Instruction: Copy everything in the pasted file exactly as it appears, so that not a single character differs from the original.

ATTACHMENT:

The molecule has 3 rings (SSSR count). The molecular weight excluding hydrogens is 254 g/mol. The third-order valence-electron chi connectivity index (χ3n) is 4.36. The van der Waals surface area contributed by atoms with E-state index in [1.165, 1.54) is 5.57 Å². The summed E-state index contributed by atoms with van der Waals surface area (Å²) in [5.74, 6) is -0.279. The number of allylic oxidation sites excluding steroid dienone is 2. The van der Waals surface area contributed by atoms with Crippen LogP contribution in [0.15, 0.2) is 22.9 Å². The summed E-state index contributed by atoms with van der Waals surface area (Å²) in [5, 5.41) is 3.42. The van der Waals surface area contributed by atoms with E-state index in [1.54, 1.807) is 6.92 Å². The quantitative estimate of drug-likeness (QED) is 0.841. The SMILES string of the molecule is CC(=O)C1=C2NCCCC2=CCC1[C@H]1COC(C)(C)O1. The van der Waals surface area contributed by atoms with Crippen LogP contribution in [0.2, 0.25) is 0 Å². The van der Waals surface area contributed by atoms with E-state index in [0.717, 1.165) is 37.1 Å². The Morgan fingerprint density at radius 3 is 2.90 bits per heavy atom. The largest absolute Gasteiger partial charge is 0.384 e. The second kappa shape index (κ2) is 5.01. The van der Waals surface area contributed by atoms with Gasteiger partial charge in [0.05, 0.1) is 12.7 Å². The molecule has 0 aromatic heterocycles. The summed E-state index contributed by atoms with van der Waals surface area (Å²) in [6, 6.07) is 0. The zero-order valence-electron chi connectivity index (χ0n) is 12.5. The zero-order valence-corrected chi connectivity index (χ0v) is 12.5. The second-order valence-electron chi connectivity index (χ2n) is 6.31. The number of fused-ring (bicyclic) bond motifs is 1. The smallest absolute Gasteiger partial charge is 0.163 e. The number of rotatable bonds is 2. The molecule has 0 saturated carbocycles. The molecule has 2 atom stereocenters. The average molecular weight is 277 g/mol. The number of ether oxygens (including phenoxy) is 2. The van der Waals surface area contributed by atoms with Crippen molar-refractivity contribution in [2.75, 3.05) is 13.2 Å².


The molecule has 3 rings (SSSR count). The molecular weight excluding hydrogens is 254 g/mol. The third-order valence-electron chi connectivity index (χ3n) is 4.36. The van der Waals surface area contributed by atoms with E-state index in [1.165, 1.54) is 5.57 Å². The summed E-state index contributed by atoms with van der Waals surface area (Å²) in [5.74, 6) is -0.279. The number of allylic oxidation sites excluding steroid dienone is 2. The van der Waals surface area contributed by atoms with Crippen LogP contribution in [0.15, 0.2) is 22.9 Å². The summed E-state index contributed by atoms with van der Waals surface area (Å²) in [5, 5.41) is 3.42. The van der Waals surface area contributed by atoms with E-state index in [1.54, 1.807) is 6.92 Å². The quantitative estimate of drug-likeness (QED) is 0.841. The SMILES string of the molecule is CC(=O)C1=C2NCCCC2=CCC1[C@H]1COC(C)(C)O1. The van der Waals surface area contributed by atoms with Crippen LogP contribution in [0.2, 0.25) is 0 Å². The van der Waals surface area contributed by atoms with E-state index in [0.717, 1.165) is 37.1 Å². The Morgan fingerprint density at radius 3 is 2.90 bits per heavy atom. The largest absolute Gasteiger partial charge is 0.384 e. The second kappa shape index (κ2) is 5.01. The van der Waals surface area contributed by atoms with Gasteiger partial charge in [0.05, 0.1) is 12.7 Å². The molecule has 0 aromatic heterocycles. The summed E-state index contributed by atoms with van der Waals surface area (Å²) in [6, 6.07) is 0. The zero-order valence-electron chi connectivity index (χ0n) is 12.5. The zero-order valence-corrected chi connectivity index (χ0v) is 12.5. The second-order valence-electron chi connectivity index (χ2n) is 6.31. The number of fused-ring (bicyclic) bond motifs is 1. The smallest absolute Gasteiger partial charge is 0.163 e. The number of rotatable bonds is 2. The molecule has 0 saturated carbocycles. The molecule has 2 atom stereocenters. The average molecular weight is 277 g/mol. The number of ether oxygens (including phenoxy) is 2. The van der Waals surface area contributed by atoms with Crippen molar-refractivity contribution in [2.75, 3.05) is 13.2 Å².